Indie Shorts Double Feature: Charity, A Perfect Life
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As a film critic, I spend a whole lot of time in theaters, taking in full-length features that are backed by big-name studios and produced for millions of dollars. I also try to take in as many independent films as possible, too—even schlepping off to film festivals to hunt for little-known gems. All too often, though, I overlook short films—often because they simply don’t provide me with enough material for a full-length review. But that doesn’t mean that shorts aren’t worthwhile. Because while they’re not all cinematic gems, they do sometimes showcase the talents of young—or relatively unknown—filmmakers.

So I’ve decided to make this week’s column an indie shorts double feature, highlighting a pair of shorts that you can find online at EyeSoda.com.

  
 

Charity

Charity (Allie Raye) may not have the perfect life, but she tries not to let it get her down. From the minute she wakes up in the morning, she surrounds herself with positive thinking, repeating self-affirming messages to herself as she goes about her daily routine. But little does she know, as she gets ready for work one morning (all the while promising that today will be a better day), that everything’s about to fall apart.

Charity’s car has been repossessed—but that’s just the beginning. As she continues through her worst day ever, she tries to stay positive—but maybe there’s just so much that one woman can take.

A low-budget indie short (which clocks in at around 14 minutes), Charity may not have the usual Hollywood polish, but it does have its share of light-hearted, low-budget charm.

The story is short and simple—and it gets its point across without trying to cram too much in. It does get needlessly heavy during one particularly dark scene, but, throughout the rest of the film, Raye makes her down-and-out heroine immensely watchable. She’s upbeat without being too bubbly or dim-witted—and, although she tries to take everything in stride, even she breaks down from time to time. Charity is likeably imperfect—and, despite her obvious faults, you can’t help but like her anyway. Raye, meanwhile, handles the comedic scenes particularly well—and she never makes the mistake of taking herself (or her character) too seriously.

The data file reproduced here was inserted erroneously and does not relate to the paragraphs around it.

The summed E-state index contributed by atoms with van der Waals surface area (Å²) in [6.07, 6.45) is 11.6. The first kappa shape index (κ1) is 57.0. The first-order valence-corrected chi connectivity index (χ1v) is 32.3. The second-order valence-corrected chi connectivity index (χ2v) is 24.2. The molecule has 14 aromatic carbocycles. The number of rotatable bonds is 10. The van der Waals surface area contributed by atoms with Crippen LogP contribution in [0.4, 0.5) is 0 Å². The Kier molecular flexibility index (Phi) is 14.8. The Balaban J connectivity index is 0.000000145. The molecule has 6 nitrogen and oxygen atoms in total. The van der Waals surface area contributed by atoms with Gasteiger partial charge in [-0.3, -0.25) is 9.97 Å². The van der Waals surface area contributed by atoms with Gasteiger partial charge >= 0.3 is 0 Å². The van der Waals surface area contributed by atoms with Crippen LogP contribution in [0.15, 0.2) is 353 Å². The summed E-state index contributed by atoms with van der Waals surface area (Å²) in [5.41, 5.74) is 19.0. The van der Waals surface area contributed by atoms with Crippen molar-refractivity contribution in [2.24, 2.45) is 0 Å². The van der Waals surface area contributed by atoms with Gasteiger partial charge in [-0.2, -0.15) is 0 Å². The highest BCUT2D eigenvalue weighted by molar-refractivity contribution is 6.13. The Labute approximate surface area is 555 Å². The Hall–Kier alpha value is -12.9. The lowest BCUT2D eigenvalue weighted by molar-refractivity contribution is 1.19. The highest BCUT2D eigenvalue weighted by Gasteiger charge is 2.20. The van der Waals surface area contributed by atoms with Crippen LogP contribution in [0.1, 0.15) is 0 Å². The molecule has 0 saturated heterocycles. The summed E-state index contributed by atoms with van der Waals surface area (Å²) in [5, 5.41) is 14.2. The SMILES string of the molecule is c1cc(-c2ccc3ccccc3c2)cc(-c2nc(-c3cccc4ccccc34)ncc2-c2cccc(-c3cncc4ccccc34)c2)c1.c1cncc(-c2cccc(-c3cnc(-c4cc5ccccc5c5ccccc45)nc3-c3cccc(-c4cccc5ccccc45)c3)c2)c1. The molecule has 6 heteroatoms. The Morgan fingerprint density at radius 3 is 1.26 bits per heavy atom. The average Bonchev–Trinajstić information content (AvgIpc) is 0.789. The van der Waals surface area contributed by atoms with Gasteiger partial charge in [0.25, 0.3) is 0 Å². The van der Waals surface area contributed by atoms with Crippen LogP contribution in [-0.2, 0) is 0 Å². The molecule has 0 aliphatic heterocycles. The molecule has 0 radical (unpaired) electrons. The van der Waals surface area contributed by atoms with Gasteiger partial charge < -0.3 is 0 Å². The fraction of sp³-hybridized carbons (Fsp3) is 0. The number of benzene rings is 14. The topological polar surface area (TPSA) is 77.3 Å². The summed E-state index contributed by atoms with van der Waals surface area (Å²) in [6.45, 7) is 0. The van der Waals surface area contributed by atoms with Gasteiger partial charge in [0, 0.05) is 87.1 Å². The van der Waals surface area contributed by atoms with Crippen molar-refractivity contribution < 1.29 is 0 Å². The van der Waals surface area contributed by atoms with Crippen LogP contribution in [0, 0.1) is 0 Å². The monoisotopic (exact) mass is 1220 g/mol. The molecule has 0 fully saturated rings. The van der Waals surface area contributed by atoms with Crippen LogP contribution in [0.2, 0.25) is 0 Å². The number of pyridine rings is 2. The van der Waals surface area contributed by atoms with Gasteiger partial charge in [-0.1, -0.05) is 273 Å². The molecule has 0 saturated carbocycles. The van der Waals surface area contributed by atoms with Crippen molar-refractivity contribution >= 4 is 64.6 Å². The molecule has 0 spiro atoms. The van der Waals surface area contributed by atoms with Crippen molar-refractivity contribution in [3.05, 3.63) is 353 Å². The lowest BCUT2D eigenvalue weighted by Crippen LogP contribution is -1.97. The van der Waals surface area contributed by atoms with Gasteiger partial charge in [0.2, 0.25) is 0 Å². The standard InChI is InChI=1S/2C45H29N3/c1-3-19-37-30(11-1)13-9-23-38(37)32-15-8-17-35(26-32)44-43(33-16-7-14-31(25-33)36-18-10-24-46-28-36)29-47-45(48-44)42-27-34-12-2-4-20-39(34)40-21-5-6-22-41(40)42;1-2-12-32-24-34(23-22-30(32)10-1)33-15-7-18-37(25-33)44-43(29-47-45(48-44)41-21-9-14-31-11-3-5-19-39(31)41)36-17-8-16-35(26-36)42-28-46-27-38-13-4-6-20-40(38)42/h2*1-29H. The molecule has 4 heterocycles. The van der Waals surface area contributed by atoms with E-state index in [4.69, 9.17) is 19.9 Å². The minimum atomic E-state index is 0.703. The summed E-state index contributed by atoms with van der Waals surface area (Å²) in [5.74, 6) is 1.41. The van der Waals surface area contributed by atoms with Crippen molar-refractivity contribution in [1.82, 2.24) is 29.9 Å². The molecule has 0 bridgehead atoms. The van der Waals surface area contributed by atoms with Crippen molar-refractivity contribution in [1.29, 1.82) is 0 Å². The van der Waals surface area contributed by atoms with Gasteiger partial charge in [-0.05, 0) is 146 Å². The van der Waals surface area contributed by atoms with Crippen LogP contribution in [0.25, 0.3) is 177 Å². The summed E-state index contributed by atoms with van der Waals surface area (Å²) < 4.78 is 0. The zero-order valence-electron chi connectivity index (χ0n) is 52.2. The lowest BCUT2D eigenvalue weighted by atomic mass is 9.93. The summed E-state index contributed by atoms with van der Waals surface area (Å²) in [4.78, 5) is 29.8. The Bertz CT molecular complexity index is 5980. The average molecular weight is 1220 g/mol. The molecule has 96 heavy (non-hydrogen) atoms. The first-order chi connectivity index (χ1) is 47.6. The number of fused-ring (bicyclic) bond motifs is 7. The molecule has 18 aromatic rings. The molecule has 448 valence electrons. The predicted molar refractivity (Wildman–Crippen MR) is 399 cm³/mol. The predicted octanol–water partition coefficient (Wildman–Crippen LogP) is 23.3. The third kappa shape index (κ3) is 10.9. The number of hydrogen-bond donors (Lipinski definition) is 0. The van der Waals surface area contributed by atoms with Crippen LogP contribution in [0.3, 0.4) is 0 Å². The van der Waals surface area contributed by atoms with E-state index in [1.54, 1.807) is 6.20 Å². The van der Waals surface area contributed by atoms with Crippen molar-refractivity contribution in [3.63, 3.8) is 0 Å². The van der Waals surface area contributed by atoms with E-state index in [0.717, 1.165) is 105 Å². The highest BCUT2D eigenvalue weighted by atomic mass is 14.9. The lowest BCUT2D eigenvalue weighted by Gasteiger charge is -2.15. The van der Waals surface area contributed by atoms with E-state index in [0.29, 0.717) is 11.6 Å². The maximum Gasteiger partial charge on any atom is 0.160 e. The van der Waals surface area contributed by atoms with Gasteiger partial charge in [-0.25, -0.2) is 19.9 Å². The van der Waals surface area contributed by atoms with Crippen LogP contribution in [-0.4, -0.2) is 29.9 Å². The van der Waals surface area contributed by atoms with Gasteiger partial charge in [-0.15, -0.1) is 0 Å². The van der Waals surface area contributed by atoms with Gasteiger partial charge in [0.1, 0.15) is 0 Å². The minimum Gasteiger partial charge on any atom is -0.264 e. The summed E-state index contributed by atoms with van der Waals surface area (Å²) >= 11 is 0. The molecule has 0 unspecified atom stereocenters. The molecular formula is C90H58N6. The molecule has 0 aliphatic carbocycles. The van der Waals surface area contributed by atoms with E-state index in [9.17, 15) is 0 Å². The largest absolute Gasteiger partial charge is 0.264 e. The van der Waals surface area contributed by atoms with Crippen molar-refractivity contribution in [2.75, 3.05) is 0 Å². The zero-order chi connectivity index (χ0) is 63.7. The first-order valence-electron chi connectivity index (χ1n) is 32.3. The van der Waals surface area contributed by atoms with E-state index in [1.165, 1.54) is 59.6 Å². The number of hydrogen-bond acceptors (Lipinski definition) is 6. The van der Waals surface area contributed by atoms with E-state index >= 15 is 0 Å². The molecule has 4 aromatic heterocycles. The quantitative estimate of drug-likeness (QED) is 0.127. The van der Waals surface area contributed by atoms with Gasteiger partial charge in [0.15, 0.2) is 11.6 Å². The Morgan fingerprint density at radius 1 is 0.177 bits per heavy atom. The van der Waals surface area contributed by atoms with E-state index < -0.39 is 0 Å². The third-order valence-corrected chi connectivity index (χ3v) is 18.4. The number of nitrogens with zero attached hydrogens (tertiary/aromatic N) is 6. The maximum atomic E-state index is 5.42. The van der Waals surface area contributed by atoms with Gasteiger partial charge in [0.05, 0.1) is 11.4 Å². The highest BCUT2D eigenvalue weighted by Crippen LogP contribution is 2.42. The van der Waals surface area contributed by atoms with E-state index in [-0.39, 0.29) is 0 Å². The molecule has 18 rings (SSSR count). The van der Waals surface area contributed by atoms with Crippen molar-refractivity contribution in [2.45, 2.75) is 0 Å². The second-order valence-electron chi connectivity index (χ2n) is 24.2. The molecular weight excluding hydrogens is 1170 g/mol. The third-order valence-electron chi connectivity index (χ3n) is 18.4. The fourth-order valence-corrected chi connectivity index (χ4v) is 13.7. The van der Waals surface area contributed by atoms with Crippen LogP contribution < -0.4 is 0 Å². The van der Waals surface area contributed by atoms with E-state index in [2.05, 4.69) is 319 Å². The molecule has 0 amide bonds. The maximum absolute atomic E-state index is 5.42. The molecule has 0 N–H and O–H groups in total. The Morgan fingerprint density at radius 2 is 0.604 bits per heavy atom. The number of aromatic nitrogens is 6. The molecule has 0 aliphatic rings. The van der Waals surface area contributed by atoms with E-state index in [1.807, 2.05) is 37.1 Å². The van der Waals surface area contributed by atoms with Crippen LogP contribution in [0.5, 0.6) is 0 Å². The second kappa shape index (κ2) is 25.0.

So although Charity does have its flaws and its limitations, it works well with them. It doesn’t try to do too much—or be something it’s not. Instead, it’s just an entertaining short, made enjoyable by its unconventional heroine.


A Perfect Life

If you buy a ticket to see Charity on EyeSoda.com, you’ll also get to screen an additional short, A Perfect Life, also starring Allie Raye. In this quirky low-budget musical comedy, Raye plays Charly, another imperfect heroine—a full-figured single woman who dreams of having a perfect life, like her sister, Marla (Andrea Knaub), who has a loving husband and four perfect kids. But, of course, as the old saying goes, “The grass is always greener…”

Like Charity, A Perfect Life is understandably limited by its budget constraints. Once again, it’s lacking that professional polish. The story, too, has been done before. But the varied musical numbers—and their amusing lyrics—make it stand out.

Especially in the beginning, the writing is sharp and witty—and even though Raye sometimes pushes her tone-deaf comedy a bit too far, she makes her part of the film fun to watch. Unfortunately, though, once the story turns to Knaub, it seems to slide into a rut—and it stays there for the rest of the film.

Still, even though the clever wit of the beginning of the short slips into the unremarkable antics of a desperate housewife, the first few minutes alone make A Perfect Life worth checking out—especially if you, too, know what it’s like to be an imperfect heroine.

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